Gam­blers to be banned from plac­ing bets on credit cards

Shirt deals could face axe

Scottish Daily Mail - - News - By Tom Witherow Busi­ness Cor­re­spon­dent

PUNTERS will be banned from us­ing credit cards to place bets on­line and in shops.

The new rules, which come into force on April 14, will af­fect all types of gam­bling ex­cept the Na­tional Lot­tery.

More than a fifth of the 800,000 punters who use a credit card to place a bet have a gam­bling prob­lem, ac­cord­ing to the Gam­bling Com­mis­sion.

It dis­closed that 165,000 bet­ting cus­tomers made £46mil­lion of credit card de­posits in just one month last year – equiv­a­lent to £280 each.

The new rules, an­nounced by the com­mis­sion yes­ter­day, are a vic­tory for the Mail, which has cam­paigned for greater pro­tec­tion for vul­ner­a­ble play­ers and their fam­i­lies.

Around 24mil­lion Britons gam­ble, al­most half of them us­ing web­sites. The com­mis­sion said it had seen punters fall into ‘tens of thou­sands’ of pounds of credit card debt, with some chas­ing their losses to try to pay it off.

One prob­lem gam­bler, Chris Mur­phy, lost more than £100,000. He told the BBC: ‘There have

‘Felt I would never get free’

been times when I’ve been gam­bling-free for months, and then bor­rowed money from a pay­day loan site or a credit card, and woke up the next day hav­ing lost all my money and cre­ated a few thou­sand pounds of debt.

‘It made me feel like I would never get free.’

Play­ers will still be able to use debit cards, cash or on­line pay­ments sites such as PayPal.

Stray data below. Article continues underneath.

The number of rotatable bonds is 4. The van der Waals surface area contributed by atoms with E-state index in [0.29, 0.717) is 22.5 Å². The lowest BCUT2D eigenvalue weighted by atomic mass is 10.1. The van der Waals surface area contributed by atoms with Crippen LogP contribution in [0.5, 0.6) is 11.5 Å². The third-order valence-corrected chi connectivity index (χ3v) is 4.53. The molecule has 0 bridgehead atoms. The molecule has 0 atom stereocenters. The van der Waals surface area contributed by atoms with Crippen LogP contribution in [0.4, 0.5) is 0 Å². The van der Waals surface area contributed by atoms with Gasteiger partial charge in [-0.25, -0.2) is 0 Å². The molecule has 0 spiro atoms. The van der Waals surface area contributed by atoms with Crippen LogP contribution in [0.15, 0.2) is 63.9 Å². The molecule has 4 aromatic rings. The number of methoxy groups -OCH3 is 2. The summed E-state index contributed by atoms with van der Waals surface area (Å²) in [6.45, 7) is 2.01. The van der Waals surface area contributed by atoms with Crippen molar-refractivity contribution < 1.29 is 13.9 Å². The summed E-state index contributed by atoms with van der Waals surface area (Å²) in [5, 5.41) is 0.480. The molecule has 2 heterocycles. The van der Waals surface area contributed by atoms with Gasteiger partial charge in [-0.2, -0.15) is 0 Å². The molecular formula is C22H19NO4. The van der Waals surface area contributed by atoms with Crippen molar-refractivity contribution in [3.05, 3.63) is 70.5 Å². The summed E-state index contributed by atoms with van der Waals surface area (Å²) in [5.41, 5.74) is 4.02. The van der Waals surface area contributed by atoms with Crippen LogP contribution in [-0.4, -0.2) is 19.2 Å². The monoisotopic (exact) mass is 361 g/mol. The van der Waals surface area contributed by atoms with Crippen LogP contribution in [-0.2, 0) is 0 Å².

MPs and cam­paign­ers wel­comed the change but last night warned it would not pre­vent play­ers from us­ing over­drafts or pay­day loans to fund their habits. Na­tion­al­ist

MP Ron­nie Cowan, vice-chair­man of the all-party par­lia­men­tary group on gam­bling, said: ‘This is wel­comed but we mustn’t take our eyes off the prize, and that’s a com­pletely new gam­bling Act.’

The Bishop of St Al­bans, Dr Alan Smith, said it was a ‘sig­nif­i­cant step in pro­gres­sive pol­i­cy­mak­ing’. But he added: ‘This is no more than a tweak to gam­bling leg­is­la­tion and reg­u­la­tion.

‘Fun­da­men­tal re­form is needed if we are to ever make sig­nif­i­cant progress for the hun­dreds of thou­sands af­fected by gam­blin­gre­lated harm.’

Cul­ture Min­is­ter He­len Whately said: ‘While mil­lions gam­ble re­spon­si­bly, I have also met peo­ple whose lives have been turned up­side down by gam­bling ad­dic­tion.

‘There is ev­i­dence of harm from con­sumers bet­ting with money they do not have, so it is right we act de­ci­sively to pro­tect them.’

Neil McArthur, of the Gam­bling Com­mis­sion, said: ‘Credit card gam­bling can lead to sig­nif­i­cant fi­nan­cial harm. The ban we have an­nounced to­day should min­imise the risks of harm to con­sumers from gam­bling with money they do not have.’

Debt char­ity the Money Ad­vice Trust also said that although the change was a ‘wel­come in­ter­ven­tion’, more must be done.

Shares in UK-listed gam­bling firms – such as Wil­liam Hill and GVC, which owns Lad­brokes Co­ral, and Flut­ter, which owns Paddy Power – fell yes­ter­day.

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